It is well established that the earlier cancer is detected, the better the likelihood of a positive treatment outcome. Now chemical analysers traditionally used to detect explosives are being investigated as a way of detecting the chemical signatures associated with lung cancer. These 'cancer breathalyzers' are currently being tested in 17 British hospitals with the aim of having non-invasive testing in clinics from 2017.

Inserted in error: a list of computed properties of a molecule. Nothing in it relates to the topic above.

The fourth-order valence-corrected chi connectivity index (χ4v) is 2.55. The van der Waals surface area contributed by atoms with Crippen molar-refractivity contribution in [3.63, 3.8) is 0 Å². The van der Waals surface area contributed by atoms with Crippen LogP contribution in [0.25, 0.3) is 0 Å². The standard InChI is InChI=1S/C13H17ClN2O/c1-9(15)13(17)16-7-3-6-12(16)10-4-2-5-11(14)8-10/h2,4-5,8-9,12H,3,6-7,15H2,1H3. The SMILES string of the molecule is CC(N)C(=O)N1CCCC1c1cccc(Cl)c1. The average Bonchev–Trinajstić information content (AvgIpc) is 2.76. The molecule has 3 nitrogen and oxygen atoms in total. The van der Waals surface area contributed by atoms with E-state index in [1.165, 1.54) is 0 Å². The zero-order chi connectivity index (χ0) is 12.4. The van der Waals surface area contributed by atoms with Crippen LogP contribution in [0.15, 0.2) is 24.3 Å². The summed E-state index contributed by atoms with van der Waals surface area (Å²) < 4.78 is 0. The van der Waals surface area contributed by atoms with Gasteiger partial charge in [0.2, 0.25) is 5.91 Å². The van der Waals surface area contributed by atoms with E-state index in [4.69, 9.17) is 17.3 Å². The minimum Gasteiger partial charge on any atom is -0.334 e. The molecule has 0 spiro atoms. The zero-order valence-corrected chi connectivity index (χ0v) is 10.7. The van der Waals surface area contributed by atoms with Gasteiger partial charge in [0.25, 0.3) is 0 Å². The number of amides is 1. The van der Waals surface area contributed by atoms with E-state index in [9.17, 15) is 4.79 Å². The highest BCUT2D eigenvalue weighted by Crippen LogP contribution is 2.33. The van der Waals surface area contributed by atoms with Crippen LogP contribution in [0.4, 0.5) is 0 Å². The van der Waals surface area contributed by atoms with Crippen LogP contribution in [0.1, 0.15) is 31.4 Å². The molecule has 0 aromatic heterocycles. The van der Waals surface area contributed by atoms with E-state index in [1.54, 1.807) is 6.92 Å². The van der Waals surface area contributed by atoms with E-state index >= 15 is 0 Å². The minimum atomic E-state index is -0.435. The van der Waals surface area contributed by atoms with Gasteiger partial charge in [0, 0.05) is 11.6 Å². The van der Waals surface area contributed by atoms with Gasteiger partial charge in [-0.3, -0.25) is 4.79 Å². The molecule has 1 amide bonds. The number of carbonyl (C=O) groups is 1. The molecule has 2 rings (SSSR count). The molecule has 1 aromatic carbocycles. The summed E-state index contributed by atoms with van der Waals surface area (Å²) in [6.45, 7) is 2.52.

"If you have a lung cancer inside your lung, that cancer is producing a range of chemicals in very, very minute amounts. And this device can collect those samples, those tiny amounts of volatile organic compounds, which we can then analyze in the laboratory. And in effect, it's a bit like a fingerprint. If you have a lung cancer we believe that we can detect these samples and that fingerprint will tell us whether the person has lung cancer or not," said Rintoul.